some 2,000 pages of primary documents were analyzed, and interviews were conducted with more than 120 law enforcement and intelligence agents from more than 20 countries.

Low cost legal dvd selling companies have already highlighted the connection between piracy and terrorism in their advertisements. While the connection may or may not exist to the extent depicted, it is clearly a copyright violation, and has to be shunned down by intellectual property law reinforcement menthods. Particularly, when it is happening in such a large scale, in public places. A simple calculation:- in front of A2B restaurant, Indirangar,Bangalore, 6 vendors were noticed selling pirated DVDs. Each vendor had approximately 900 DVDs. Assuming average selling price of 50, each vendor’s turnover will be 45,000 Rs, over a duration of may be maximum of 3 months. For a youngster who is not employed, this is an easy money. One of them mentioned that manufacturing company is in Mangalore. When a citizen can get this much information easily, why our police is not taking a stern action against such frauds? Continuing the calculation, 45000×6 = 2,70,000 Rs are generated by just one location. There are definitely atleast 50 such locations in the city, and turnover goes above 1 Crore. In recent times, the rise in such vendors has gone up, and their source of supply of the DVDs needs to be tracked down.

August 18, 2009

Jeopardizing our social security?

Government’s first and foremost job is to give social security to its people. How secure do you feel in your city? Be it daytime/evening or night:- incidences of theft, robbery, murder and planned explosions have shown that the Government has miserably failed in strict security of the society.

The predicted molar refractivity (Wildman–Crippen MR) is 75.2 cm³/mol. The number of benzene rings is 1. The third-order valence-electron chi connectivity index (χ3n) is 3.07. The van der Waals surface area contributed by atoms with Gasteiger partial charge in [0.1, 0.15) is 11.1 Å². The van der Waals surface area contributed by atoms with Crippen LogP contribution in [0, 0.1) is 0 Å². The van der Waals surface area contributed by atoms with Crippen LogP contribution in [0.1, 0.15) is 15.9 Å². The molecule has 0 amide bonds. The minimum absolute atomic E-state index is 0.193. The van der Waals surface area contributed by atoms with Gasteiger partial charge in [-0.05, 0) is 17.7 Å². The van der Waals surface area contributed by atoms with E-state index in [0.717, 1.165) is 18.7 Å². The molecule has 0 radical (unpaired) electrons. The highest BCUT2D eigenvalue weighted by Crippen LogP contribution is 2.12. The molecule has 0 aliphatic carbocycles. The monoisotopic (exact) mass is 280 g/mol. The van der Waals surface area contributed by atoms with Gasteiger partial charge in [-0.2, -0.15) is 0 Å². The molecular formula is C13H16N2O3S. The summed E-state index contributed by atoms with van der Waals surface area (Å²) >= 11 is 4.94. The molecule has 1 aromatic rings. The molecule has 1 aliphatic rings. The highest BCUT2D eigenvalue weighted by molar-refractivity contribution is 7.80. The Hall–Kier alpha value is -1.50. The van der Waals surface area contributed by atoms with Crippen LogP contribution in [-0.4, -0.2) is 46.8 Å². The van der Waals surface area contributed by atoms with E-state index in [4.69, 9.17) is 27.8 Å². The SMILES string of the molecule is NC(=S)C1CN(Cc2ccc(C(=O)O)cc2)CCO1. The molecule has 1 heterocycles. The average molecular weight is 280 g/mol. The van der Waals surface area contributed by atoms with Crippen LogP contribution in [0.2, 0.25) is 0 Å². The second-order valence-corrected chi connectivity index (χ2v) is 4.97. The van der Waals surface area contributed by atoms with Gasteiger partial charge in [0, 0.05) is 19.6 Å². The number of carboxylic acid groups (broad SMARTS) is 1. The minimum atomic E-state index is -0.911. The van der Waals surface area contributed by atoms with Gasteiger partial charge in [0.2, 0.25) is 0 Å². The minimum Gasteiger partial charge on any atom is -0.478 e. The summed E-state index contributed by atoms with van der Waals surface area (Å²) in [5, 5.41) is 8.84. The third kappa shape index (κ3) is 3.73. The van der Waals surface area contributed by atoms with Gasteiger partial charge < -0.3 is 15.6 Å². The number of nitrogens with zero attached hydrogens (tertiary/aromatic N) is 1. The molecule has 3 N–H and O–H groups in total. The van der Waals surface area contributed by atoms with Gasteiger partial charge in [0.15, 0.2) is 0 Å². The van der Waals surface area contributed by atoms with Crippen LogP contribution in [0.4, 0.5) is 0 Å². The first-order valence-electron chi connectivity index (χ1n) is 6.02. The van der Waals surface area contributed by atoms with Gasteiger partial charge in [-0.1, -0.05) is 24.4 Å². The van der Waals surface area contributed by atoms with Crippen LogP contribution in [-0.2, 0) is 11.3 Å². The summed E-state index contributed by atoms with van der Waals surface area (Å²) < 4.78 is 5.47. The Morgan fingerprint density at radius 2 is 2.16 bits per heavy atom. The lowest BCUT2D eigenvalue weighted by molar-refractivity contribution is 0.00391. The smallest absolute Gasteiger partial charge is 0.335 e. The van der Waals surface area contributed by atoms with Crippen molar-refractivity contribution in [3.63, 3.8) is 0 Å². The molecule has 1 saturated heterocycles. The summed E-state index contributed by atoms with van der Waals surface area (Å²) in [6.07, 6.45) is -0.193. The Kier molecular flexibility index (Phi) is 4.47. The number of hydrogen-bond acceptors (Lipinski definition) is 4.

So, when they cannot offer security, they start bringing down the social practices – no late night discos, no late night eat-outs, and now no late night movie shows even. And what is definition of late night? 11 pm? If the trend continues, people would stop going out of homes at times after 8pm- since the shops are anyways closed, so also food joints and social activity centers, where they would want to go out for?

This rule of last movie show by 8:30 pm is just an example of how weak the social security system is. In other words it says “we cannot guarantee you safe travel post 11pm to your homes.” Isn’t that ridiculous in the free country like India? Are our lives at stake in our own country? Where is the law and order establishment of the Government working then?

They started with curtailing the timing s of social activity, and started frisking each and every citizen that enters malls and theaters for any socially harmful carriers. It all stems from the terrorists attacks that occurred simultaneously in several parts of the city. Not once, but again and again. What do terrorists want to convey? That you are not safe, and your lives are at our mercy, and hence you succumb to our demands. 

By not nipping these activities at the bud, the Government is doing a great sin towards the citizens of this country. A stern and clear closure of all boundaries of the Nation is an urgency. Strict action on all local agencies supporting foreign terrorist intentions is a must. A bright and confident portrait of the Country’s outlook to the neighboring Countries is necessary, so that they do not even think of harming the citizens of this country.

August 10, 2009

Worst case scenario threatening Indian survival